This was no ordinary performance of Shakespeare – this was to be a Shakespeare remix, with successive scenes being chosen based on the emotion reaction of the audience (as measured by the biosensors hooked up to the volunteers), the whole thing being curated by Alexis the conductor, who could then direct the path of our emotions as he liked.

We started out with a bit of light comedy, with Benedict and Beatrice’s quick-witted sparring duologue from the opening scene of Much Ado about Nothing. Romance then began to spark in the air with Juliet’s ‘Gallop apace, you fiery-footed steeds’ monologue, before the tone begins to turn altogether more sombre with an appearance of Hamlet in his tortured ‘Frailty, thy name is woman!’ speech. Staying sad (although with a distinct change of tone) we move to Hermione’s ‘Tell me what blessings I have here alive that I should fear to die?’ monologue from A Winter’s Tale, before back to Hamlet, although this time he is chastising Ophelia and demanding she ‘get thee to a nunnery’, ramping up the anger and bitterness.

Finally we get a reprise from all the sorrow (although anyone with knowledge of the play will find it bittersweet), as Romeo and Juliet enter and talk of love – ‘how silver-sweet sound lovers’ tongues by night’ – before straight back to the sorrow with Queen Gertrude’s dead Ophelia monologue from Hamlet. Then we’re back to anger and annoyance with Richard II, and ‘no matter where, of comfort no man speaks’, before tricksy ambition enters the room as we see Lady Macbeth reading the letter describing Macbeth’s encounter with the three witches. Staying in the same play, the power begins to build as we see the Macbeths planning the murder of Duncan, with Lady Macbeth chastising Macbeth and telling him to ‘screw your courage to the sticking-place’, before we come full circle, and return to humour with Katharina and Petruchio duelling with words, a nice bit of comedy with allows us all to let off the tension that was building in the room – sexual innuendos will make anyone laugh, especially those of Shakespeare’s finesse – ‘my tongue in your tail’ indeed!

The performance was extremely effective – my heart was in my throat the whole time – and the eternal iambic pentameter of Shakespeare (and the brevity of the scenes) meant that even with the differing plotlines and characters, the whole thing flowed together smoothly. However, whilst the scenes were in part chosen from the data provided by the volunteers’ biosensors, a certain amount of human intuition was needed to make the whole thing run perfectly, as demonstrated by the final scene, an artistic decision on the part of the director that worked perfectly to let everyone let off some steam.

The need for this human component (instead of simply letting the conductor be an A.I.) comes down to many reasons – not least because this set-up had only been calibrated once before so the output data itself needed to be taken with a pinch of scientific salt. More so, however, the biosensors themselves can only detect the (fallible and fickle) physical symptoms of emotions, not the emotions themselves. In fact, with our limited biological understand of emotions, it’s hard to see how we could use biosensors to perfectly measure emotions (although some could argue this is the role of a combination of biosensors and fMRIs), and therefore whilst this problem still exists, the role of human understanding and intuition is crucial in this scenario.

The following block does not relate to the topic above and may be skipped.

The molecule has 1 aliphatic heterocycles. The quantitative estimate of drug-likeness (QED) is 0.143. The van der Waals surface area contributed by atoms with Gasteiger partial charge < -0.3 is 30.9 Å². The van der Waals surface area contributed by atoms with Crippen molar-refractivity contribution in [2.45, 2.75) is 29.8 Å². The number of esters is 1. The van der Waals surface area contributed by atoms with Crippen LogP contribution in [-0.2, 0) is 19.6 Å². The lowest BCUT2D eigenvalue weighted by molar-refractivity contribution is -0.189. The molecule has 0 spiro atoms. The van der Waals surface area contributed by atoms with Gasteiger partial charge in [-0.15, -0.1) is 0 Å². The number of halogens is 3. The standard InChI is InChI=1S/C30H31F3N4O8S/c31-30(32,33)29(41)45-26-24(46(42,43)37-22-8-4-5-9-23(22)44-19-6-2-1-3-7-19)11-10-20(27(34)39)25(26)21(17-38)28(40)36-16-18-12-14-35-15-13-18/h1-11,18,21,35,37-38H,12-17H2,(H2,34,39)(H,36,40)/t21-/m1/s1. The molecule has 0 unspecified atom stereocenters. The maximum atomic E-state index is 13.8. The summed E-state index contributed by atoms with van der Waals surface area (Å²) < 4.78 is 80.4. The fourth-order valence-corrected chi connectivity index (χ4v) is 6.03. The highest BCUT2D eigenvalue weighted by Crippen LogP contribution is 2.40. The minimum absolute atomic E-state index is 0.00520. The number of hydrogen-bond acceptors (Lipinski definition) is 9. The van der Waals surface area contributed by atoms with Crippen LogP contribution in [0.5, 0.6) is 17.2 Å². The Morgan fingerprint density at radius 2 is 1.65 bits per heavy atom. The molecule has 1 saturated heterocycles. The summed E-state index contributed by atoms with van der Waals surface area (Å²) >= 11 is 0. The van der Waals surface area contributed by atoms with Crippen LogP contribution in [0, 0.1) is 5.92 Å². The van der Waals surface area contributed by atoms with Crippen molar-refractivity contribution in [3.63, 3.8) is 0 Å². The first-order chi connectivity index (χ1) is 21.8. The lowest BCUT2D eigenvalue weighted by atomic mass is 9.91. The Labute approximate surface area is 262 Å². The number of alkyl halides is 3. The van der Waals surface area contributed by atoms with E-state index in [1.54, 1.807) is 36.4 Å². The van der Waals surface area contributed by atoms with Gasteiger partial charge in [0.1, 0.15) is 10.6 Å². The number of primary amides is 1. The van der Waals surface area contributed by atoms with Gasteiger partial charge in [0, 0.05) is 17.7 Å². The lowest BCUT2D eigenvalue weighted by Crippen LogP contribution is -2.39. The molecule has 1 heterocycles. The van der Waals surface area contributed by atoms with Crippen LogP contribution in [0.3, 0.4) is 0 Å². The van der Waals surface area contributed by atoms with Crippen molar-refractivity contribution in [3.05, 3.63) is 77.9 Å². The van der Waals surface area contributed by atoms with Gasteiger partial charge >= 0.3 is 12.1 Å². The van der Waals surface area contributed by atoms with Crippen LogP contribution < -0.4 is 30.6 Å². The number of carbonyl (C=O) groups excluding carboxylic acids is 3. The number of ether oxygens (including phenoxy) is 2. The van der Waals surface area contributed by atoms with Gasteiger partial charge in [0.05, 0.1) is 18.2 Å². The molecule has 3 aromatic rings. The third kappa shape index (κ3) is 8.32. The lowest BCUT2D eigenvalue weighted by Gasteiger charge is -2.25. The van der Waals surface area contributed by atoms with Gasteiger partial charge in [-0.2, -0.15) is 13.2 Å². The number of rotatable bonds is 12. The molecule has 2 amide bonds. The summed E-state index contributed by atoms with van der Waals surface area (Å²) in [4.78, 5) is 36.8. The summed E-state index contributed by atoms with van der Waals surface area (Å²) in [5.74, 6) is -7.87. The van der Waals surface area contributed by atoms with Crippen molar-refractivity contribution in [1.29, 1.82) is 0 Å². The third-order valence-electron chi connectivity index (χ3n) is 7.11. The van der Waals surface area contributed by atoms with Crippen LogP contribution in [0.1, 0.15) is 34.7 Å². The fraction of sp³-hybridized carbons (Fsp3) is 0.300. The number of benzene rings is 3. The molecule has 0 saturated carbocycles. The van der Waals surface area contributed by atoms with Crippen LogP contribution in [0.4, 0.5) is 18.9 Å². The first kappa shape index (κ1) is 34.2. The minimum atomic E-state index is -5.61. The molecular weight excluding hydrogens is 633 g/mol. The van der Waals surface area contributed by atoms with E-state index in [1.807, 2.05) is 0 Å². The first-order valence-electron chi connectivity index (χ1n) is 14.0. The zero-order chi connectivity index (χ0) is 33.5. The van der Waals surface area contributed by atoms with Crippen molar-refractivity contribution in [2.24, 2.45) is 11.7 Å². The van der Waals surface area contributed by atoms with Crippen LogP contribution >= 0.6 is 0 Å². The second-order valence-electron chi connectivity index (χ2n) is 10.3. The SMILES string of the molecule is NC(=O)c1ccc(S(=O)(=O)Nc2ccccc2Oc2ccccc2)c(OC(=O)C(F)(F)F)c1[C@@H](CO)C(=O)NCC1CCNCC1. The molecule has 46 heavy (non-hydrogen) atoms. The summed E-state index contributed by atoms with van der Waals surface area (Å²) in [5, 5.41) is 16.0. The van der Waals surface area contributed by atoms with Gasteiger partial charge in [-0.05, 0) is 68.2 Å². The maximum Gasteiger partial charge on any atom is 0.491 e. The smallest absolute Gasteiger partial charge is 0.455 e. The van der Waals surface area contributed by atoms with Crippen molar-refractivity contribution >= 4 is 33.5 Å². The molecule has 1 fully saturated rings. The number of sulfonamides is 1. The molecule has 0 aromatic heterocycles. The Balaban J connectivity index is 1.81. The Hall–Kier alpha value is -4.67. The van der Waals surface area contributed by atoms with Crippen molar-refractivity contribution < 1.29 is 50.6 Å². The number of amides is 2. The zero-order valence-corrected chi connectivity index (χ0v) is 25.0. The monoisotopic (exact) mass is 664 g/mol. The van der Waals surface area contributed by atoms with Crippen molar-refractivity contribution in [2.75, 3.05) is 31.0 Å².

Whilst perhaps we’re not quite at the stage to implement handy empathetic TVs, the use of measured emotional and physical responses to guide and curate performance (and other kinds of) art opens up some very interesting avenues, as demonstrated by ‘Conducting Shakespeare’ at the V&A. Imagine exhibitions where you wear headsets, and your emotional arousal if monitored as you wander through the gallery, and you get directly to things that you’d probably like based on it! The ability to empirically measure the body’s response to art is extremely interesting, and opens up the possibility of looking into things like how art affects your short-term and long-term mental health and emotional state. It’s an area that holds much potential and interest, both for the scientific and artistic communities, and as a personal interest for myself!

‘Conducting Shakespeare’ was part of a series of events held at the V&A to celebrate Shakespeare’s 450th birthday. It was produced by Alexis Kirke and Peter Hinds from Plymouth University in collaboration with the Guildhall School of Music and Drama, with actors Melanie Heslop and James Mack playing the female and male roles respectively. 


 

And, well, there’s my first ever blog post done! The image used in the header is part of a tie-in little shoot I did inspired by Shakespeare (it kinda turned into a femme Puck look by the end) which will be published this Wednesday. I hope you enjoyed the piece, and please comment below (I’d really appreciate concrit and suggestions)!